Like all mythologies, whether they are nationally, ethnically, religiously or otherwise based, Anzac commemoration invites emotional rather than intellectual engagement from its adherents. The Anzac religion already has its sacred ‘text’ in Peter Weir’s film Gallipoli. This perennially popular film moulds the basic form of modern Anzac commemoration by masterfully presenting the classic conceit of tragic sacrifice; in this case, the sacrifice of innocent young soldiers to give birth to the Australian nation. In addition to its celluloid scripture, Anzac commemoration has developed an annual ritual of great emotional and aesthetic power; the dawn service. In cities and towns around Australia, at Anzac Cove in Gallipoli, at Villers Bretonneux in Picardy, and in dozens of other places overseas, thousands of Australians commune in the evocative conflation of human sacrifice and national birth.

Those who are dismayed by the ubiquity of Anzac must understand that its power cannot be countered by rational argument, that Anzac commemoration is an experience not an intellectual exercise. In the absence of an alternative national mythology, and in the face of continuing sponsorship by the state on a massive scale – witness the recently approved $498 million expansion of the Australian War Memorial – it is hard to imagine that Anzac commemoration will be supplanted any time soon. Already we have seen it stretch to embrace women, Indigenous Australians, gay and lesbian service men and women, and others of non-Anglo backgrounds.[iii] Perhaps the efforts of sceptics are best devoted to resisting those who strive to impose Anzac on the national imagination to the exclusion of other aspects of Australian history – and, even worse, those who seek to revive its old militarist and racist connotations. After all, an Anzac legend that is steeped in the language of trauma and suffering, and conjures values such as mateship, sacrifice and courage is a relatively benign foundation on which to rest a national identity.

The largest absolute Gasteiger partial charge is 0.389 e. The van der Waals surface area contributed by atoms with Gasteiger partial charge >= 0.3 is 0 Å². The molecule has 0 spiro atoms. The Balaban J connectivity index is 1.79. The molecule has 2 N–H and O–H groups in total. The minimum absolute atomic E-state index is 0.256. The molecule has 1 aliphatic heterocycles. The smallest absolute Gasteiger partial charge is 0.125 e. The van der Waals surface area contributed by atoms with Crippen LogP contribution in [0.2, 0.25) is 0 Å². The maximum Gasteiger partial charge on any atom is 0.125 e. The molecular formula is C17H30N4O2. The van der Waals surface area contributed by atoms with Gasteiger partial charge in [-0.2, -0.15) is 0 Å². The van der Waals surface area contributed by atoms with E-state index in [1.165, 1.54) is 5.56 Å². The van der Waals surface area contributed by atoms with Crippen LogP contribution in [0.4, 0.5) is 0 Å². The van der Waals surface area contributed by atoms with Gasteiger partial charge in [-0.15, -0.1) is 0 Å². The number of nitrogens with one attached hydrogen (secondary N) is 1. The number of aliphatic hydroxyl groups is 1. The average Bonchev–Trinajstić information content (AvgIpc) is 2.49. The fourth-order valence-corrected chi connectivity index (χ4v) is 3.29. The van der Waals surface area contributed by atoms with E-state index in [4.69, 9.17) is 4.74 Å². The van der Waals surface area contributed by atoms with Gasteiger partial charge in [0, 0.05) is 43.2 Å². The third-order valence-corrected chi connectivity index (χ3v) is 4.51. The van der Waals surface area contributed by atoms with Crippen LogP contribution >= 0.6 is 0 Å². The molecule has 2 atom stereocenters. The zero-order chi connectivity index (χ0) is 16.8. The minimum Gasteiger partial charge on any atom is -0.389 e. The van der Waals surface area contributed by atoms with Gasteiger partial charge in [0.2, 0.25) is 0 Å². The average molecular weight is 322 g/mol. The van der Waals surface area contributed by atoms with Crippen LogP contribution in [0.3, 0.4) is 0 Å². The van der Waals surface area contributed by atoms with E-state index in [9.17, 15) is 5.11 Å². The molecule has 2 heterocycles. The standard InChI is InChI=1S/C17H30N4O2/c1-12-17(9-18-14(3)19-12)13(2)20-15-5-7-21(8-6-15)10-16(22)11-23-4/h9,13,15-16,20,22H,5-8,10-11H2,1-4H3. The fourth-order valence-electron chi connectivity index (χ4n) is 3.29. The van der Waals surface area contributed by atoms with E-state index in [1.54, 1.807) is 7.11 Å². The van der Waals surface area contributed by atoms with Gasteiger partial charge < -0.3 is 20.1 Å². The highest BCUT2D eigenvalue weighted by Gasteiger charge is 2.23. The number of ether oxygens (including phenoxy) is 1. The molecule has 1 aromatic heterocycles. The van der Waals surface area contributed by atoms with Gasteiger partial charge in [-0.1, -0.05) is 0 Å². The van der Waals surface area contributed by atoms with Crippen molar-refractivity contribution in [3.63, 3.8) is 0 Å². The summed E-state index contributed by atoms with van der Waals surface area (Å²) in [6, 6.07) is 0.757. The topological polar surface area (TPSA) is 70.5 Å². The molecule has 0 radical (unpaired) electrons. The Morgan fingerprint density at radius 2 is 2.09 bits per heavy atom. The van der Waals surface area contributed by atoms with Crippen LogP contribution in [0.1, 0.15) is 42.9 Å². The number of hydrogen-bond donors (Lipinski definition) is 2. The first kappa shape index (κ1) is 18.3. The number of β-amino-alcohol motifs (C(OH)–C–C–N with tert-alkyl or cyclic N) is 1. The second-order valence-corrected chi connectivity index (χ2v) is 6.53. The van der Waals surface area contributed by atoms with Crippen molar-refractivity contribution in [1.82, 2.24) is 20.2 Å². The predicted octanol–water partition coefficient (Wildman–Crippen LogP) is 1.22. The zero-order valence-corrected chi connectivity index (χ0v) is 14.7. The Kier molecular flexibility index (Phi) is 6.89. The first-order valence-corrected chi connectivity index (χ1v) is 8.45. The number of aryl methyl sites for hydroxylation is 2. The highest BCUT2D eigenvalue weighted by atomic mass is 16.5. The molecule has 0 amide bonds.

This new edited collection, The Great War: Aftermath and Commemoration, considers the effect of the war on Australian society in the decades that followed. The book examines the enduring appeal of the Anzac legend and ongoing debates about its historical significance. As Australia moves on from the centenary of the Great War its emotional power abides.



[i] C Holbrook, Anzac: The Unauthorised Biography, New South, Sydney, 2010, pp. 173-79.

[ii] D, ‘Why is Australia Spending so much more on the Great War Centenary than any other Country?’, Pearls and Irritations, 20 June 2015, <https://johnmenadue.com/david-stephens-why-is-australia-spending-so-much-more-on-the-great-war-centenary-than-any-other-country/>, viewed online 7 April 2019.

[iii] C Holbrook, ‘Anzac Offers a New Way to Join Team Australia’, Age, 19 April 2016, <https://www.smh.com.au/opinion/anzac-season-turning-war-memory-into-a-nationalist-festival-is-wrong-20160418-go8uhe.html>, viewed online 5 April 2019.

 

Carolyn Holbrook's and Keir Reeves' edited book The Great War: Aftermath and Commemoration will be published by NewSouth in November 2019.